In some of the First Year Writing (FYW) classes I teach, I invite students to translanguage, that is, to write in multiple languages. Early in the semester, we read Gloria Azaldua’s “How to Tame a Wild Tongue” and 1-2 articles by Geneva Smitherman. As the semester progresses, I introduce Hip-hop texts from diverse parts of the world. In our reading of all these texts, I ask students to identify strategies used by the writers to compose in multiple languages. One way of helping students identify the strategies is to ask them to think about parts of the writing/text that helps them understand what is being communicated. This activity helps prepare them to compose their translingual papers.
Inviting students to write in multiple languages brings a lot anxiety, which is understandable and expected. From a personal experience, I know that translanguaging in my academic writing has not been an easy process. In fact, it was not until I started inviting my FYW students to translanguage, that I started being comfortable doing it myself. In this blog post, I will share two factors that have helped my students and I learn how to write and/or read translingual texts:
- Thinking of a translingual text as having an “expanded spatial dimension”
- Recognizing the role of translation in translingual writing.
I will illustrate these ideas by sharing my students’ (as well as my own) interpretation of Bamboo’s remix of the song Mama Africa. Bamboo is a Kenyan Hip-hop rapper.
The song Mama Africa was written and sung by Peter Tosh, a Jamaican reggae artist. It has been remixed by Hakim Abdulsamad, a member of the American band, The Boys, and by Akon, a Senegalese/American Hip-hop and R&B artist. The song pays homage to the African continent, and counters the negative representations of Africa, particularly by the West. In remixing of the song, Bamboo moves between English and Swahili. When I first heard the song through a Kenyan radio station, I did not think much about its multilingual character. After all, most of the Kenyan rap music is written in multiple languages. It was not until I moved to the U.S and started trying out Hip-hop pedagogies in my first year writing classrooms that I started to wonder what strategies Hip-hop artists use to compose multilingual texts, especially those that are aimed at reaching global audiences.
Translingual texts have an “expanded spatial dimension”
Like any other Hip-hop text, my approach to using this song involves having students listen, read and watch the Video to the song:
After watching the Mama Africa video, I ask students to analyze what language and rhetorical strategies are used in the video to convey the message. I have come to realize that music videos help students decipher and identify diverse strategies and layers of meaning that cannot be revealed through listening and reading only. Alastair Pennycook in Transcultural Flows writes about how Hip-hop as a cultural form presents several layers of modality which can only be understood if one considers diverse Hip-hop elements. He goes further to argue that reading rap lyrics requires one to “appreciate the music” and to also read other aspects like the dress, the body, the performance, the attitude, the voice, the posture among others. All these aspects work towards giving “meaning to a Hip-hop event” (48).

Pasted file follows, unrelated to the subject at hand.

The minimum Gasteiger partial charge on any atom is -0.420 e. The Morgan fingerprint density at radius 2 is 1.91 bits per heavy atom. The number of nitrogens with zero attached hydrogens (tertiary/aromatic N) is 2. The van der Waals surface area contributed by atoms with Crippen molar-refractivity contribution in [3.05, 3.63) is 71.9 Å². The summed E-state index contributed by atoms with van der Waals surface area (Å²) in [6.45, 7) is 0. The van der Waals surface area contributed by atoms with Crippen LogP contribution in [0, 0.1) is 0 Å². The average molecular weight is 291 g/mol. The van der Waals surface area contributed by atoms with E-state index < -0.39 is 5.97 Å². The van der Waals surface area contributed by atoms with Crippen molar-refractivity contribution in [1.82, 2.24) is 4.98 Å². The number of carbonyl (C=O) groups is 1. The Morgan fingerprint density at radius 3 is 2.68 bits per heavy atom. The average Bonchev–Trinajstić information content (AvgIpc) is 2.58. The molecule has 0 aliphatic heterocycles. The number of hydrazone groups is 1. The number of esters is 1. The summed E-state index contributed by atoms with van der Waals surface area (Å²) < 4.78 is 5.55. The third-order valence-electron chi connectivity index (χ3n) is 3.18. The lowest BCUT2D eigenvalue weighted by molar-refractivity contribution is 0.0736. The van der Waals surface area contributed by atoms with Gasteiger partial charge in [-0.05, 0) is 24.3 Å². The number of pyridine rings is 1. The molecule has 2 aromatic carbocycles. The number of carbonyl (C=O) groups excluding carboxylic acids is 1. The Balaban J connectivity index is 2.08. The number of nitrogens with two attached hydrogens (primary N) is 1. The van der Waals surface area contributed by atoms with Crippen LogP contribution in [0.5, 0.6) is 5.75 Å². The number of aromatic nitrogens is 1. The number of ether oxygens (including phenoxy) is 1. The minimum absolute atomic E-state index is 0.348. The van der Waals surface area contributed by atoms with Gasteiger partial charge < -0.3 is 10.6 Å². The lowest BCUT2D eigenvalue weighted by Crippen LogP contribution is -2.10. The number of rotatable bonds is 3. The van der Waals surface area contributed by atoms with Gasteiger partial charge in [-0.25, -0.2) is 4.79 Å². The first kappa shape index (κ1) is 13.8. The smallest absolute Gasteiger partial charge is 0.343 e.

In analyzing this text, I asked students to identify an image from the video and think about what message they felt it communicated and how it contributed to their overall understanding of the song. One student pointed to the black T-shirt Bamboo is wearing in the video, which has the letter “I”, the map of Africa in red, and two letters “NY” printed on it. The student wondered whether this was a mistake; that is, if the t-shirt intended to say “I <3 NY” as is typical in the shirts sold in New York City. As a class, we concluded that the map stood in place of the heart shape which symbolizes love. The larger question became “why wear a shirt that says ‘I love New York’ when the song is about love for Africa? Why is the map of Africa juxtaposed next to New York? These are issues I had not thought about before. This led us to research more about Bamboo as an artist to see if we could get clues of the meaning behind the symbols in the shirt.
Through our Google research, we learned that Bamboo lives (or has lived) in New York city and was in fact raised in Los Angeles. Personally, I had assumed he was based in Kenya where I had heard and seen him collaborate with many other Kenyan artists. Understanding hi(s)tory made everything begin to make sense. After watching the video again, I noticed he was wearing a head cap with the letters LA which stands for Los Angeles. I am sharing these examples to argue that the design of the T-shirt and the cap are semiotic resources which are not randomly used in the video. Rather, they are linguistic signs that Bamboo’ uses to rhetorically index his identity as a transnational Hip-hop artist. These signs, among many others in the video, work together to actualize his Hip-hop composition. These semiotic resources are also a reminder that language as a product of social action cannot be understood separately from its speaker, as well as from the speaker’s history, culture(s), place/s (of dwelling), and ideologies (Pennycook, Language as a Local Practice).